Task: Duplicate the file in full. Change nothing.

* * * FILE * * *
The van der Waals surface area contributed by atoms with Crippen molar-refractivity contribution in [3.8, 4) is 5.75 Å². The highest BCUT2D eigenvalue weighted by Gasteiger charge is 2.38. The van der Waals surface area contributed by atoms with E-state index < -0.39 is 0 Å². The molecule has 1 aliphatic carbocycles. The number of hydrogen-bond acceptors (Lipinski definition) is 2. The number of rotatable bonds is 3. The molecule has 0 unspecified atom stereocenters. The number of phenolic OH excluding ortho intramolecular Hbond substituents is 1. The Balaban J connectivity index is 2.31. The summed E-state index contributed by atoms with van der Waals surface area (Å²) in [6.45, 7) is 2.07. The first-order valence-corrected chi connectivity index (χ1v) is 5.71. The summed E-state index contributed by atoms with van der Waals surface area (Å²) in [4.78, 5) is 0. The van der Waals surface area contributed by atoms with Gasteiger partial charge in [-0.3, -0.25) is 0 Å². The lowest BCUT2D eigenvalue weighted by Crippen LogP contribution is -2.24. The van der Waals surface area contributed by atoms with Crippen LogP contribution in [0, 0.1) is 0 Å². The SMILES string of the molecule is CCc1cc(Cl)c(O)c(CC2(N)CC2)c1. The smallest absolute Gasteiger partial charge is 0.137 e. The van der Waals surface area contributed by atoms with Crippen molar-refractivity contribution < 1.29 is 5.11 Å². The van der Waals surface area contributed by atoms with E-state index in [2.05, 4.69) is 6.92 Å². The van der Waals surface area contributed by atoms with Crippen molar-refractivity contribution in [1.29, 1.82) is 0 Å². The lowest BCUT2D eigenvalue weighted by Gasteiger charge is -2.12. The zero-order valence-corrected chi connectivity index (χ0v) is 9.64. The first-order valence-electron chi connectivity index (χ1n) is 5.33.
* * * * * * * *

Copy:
The van der Waals surface area contributed by atoms with Crippen molar-refractivity contribution in [3.8, 4) is 5.75 Å². The highest BCUT2D eigenvalue weighted by Gasteiger charge is 2.38. The van der Waals surface area contributed by atoms with E-state index < -0.39 is 0 Å². The molecule has 1 aliphatic carbocycles. The number of hydrogen-bond acceptors (Lipinski definition) is 2. The number of rotatable bonds is 3. The molecule has 0 unspecified atom stereocenters. The number of phenolic OH excluding ortho intramolecular Hbond substituents is 1. The Balaban J connectivity index is 2.31. The summed E-state index contributed by atoms with van der Waals surface area (Å²) in [6.45, 7) is 2.07. The first-order valence-corrected chi connectivity index (χ1v) is 5.71. The summed E-state index contributed by atoms with van der Waals surface area (Å²) in [4.78, 5) is 0. The van der Waals surface area contributed by atoms with Gasteiger partial charge in [-0.3, -0.25) is 0 Å². The lowest BCUT2D eigenvalue weighted by Crippen LogP contribution is -2.24. The van der Waals surface area contributed by atoms with Crippen LogP contribution in [0, 0.1) is 0 Å². The SMILES string of the molecule is CCc1cc(Cl)c(O)c(CC2(N)CC2)c1. The smallest absolute Gasteiger partial charge is 0.137 e. The van der Waals surface area contributed by atoms with Crippen molar-refractivity contribution < 1.29 is 5.11 Å². The van der Waals surface area contributed by atoms with E-state index in [2.05, 4.69) is 6.92 Å². The van der Waals surface area contributed by atoms with Crippen molar-refractivity contribution in [1.29, 1.82) is 0 Å². The lowest BCUT2D eigenvalue weighted by Gasteiger charge is -2.12. The zero-order valence-corrected chi connectivity index (χ0v) is 9.64. The first-order valence-electron chi connectivity index (χ1n) is 5.33.